“One of the really interesting things is how we incorporated reclaimed Birmingham old town brick from the early to mid-1900s,” project manager Keith Taub of Slate Barganier Building said.
The wood trusses in the family room were built from wood that came from an old Pennsylvania barn, while the old doors came from Southern Accents Architectural Antiques in Cullman. The house also features materials re-used from the Lewis house, including the limestone steps, bluestone on the front lower porch and chandelier in the dining room.
The house includes a plethora of notable design elements, from old doors, curved openings and handrails to unusual lighting and plumbing fixtures. The enormous marble Cristallo backsplash in the kitchen required four men and significant bracing during installation. The expansive screen porch features ceiling heaters, which are efficient as well as attractive. Behind the house is a small putting green offering entertainment adjacent to the grilling area.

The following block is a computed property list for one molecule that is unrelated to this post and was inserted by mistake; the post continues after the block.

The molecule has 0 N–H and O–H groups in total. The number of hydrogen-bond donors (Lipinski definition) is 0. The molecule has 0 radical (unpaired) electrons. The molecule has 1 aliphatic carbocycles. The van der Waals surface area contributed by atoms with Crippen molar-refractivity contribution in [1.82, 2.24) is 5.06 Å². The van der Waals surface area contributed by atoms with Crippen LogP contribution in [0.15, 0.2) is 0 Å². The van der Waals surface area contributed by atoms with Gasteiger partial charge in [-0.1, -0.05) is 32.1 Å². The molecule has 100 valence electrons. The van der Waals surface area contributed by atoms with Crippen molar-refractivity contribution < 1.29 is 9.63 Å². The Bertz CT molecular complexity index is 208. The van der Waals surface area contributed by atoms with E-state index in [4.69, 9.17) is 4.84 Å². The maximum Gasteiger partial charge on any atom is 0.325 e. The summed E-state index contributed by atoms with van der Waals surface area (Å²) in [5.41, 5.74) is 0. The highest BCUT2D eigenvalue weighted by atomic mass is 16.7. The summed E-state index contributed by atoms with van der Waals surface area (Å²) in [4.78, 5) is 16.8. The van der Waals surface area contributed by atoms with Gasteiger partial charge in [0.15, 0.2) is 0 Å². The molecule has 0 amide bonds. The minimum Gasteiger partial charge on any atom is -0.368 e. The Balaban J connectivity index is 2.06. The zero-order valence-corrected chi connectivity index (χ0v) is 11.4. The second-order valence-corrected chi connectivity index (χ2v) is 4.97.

The Smith Home
For Alison and Martin Smith and their three children, proximity to schools and convenience were the keys to the decision to build their home at 2012 Southwood Road in Vestavia Hills. The challenge was getting the living space they wanted on the footprint of the original home.
Alison, an interior designer, knew she could “describe perfect living conditions for our family” to aid Long and Long Design in creating a plan. The result was a brick home with unusual features, clean lines, lots of natural light and functional spaces conducive to their lifestyle.
The main level of the new home includes a dining room Allison describes as “casual formal,” a large open kitchen with an island to seat five, a spacious living area and a downstairs master bed and bath.
The screen porch off the living room has a wood-burning fireplace and comfortable furniture, making it usable nearly every day of the year.
To accommodate out-of-town family, the Smiths’ kids’ rooms double as guest rooms, and their upstairs living area includes four built-in bunk beds, reminiscent of berths on a train.
“It’s always a house where people can pop in to spend the night,” Allison said.
At Christmas, the Smiths put up live trees and lots of fresh greenery in their home. Their downstairs tree includes a collection of ornaments procured from trips and an annual ornament swap. It’s topped with an angel, a gift from a college friend to Allison after she was hit head-on by a drunk driver. Upstairs is a second tree, adorned with handmade ornaments created by the Smith’s children.
Samford President’s Home